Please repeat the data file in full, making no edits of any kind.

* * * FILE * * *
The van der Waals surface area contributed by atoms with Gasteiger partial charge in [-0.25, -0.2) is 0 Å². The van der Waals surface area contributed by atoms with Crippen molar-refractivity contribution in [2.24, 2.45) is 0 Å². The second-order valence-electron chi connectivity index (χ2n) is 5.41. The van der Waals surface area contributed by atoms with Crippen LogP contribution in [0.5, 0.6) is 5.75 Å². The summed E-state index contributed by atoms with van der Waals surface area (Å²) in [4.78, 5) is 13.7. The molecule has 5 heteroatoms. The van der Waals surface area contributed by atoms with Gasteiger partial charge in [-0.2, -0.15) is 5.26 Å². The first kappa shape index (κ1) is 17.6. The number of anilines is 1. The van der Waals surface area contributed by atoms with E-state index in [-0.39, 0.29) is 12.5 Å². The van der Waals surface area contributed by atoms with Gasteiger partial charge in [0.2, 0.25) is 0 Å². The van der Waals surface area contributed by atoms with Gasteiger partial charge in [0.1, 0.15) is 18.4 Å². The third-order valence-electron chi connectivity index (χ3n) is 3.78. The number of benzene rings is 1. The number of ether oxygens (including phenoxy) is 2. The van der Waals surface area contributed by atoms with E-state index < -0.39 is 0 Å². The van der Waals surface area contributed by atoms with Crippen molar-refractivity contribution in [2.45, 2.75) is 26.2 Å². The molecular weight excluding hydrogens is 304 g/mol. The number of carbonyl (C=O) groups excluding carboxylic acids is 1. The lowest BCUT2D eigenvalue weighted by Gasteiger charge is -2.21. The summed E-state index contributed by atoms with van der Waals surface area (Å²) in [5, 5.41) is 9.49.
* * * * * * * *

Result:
The van der Waals surface area contributed by atoms with Gasteiger partial charge in [-0.25, -0.2) is 0 Å². The van der Waals surface area contributed by atoms with Crippen molar-refractivity contribution in [2.24, 2.45) is 0 Å². The second-order valence-electron chi connectivity index (χ2n) is 5.41. The van der Waals surface area contributed by atoms with Crippen LogP contribution in [0.5, 0.6) is 5.75 Å². The summed E-state index contributed by atoms with van der Waals surface area (Å²) in [4.78, 5) is 13.7. The molecule has 5 heteroatoms. The van der Waals surface area contributed by atoms with Gasteiger partial charge in [-0.2, -0.15) is 5.26 Å². The first kappa shape index (κ1) is 17.6. The number of anilines is 1. The van der Waals surface area contributed by atoms with E-state index in [-0.39, 0.29) is 12.5 Å². The van der Waals surface area contributed by atoms with Gasteiger partial charge in [0.2, 0.25) is 0 Å². The van der Waals surface area contributed by atoms with Gasteiger partial charge in [0.1, 0.15) is 18.4 Å². The third-order valence-electron chi connectivity index (χ3n) is 3.78. The number of benzene rings is 1. The number of ether oxygens (including phenoxy) is 2. The van der Waals surface area contributed by atoms with E-state index < -0.39 is 0 Å². The van der Waals surface area contributed by atoms with Crippen molar-refractivity contribution in [2.45, 2.75) is 26.2 Å². The molecular weight excluding hydrogens is 304 g/mol. The number of carbonyl (C=O) groups excluding carboxylic acids is 1. The lowest BCUT2D eigenvalue weighted by Gasteiger charge is -2.21. The summed E-state index contributed by atoms with van der Waals surface area (Å²) in [5, 5.41) is 9.49.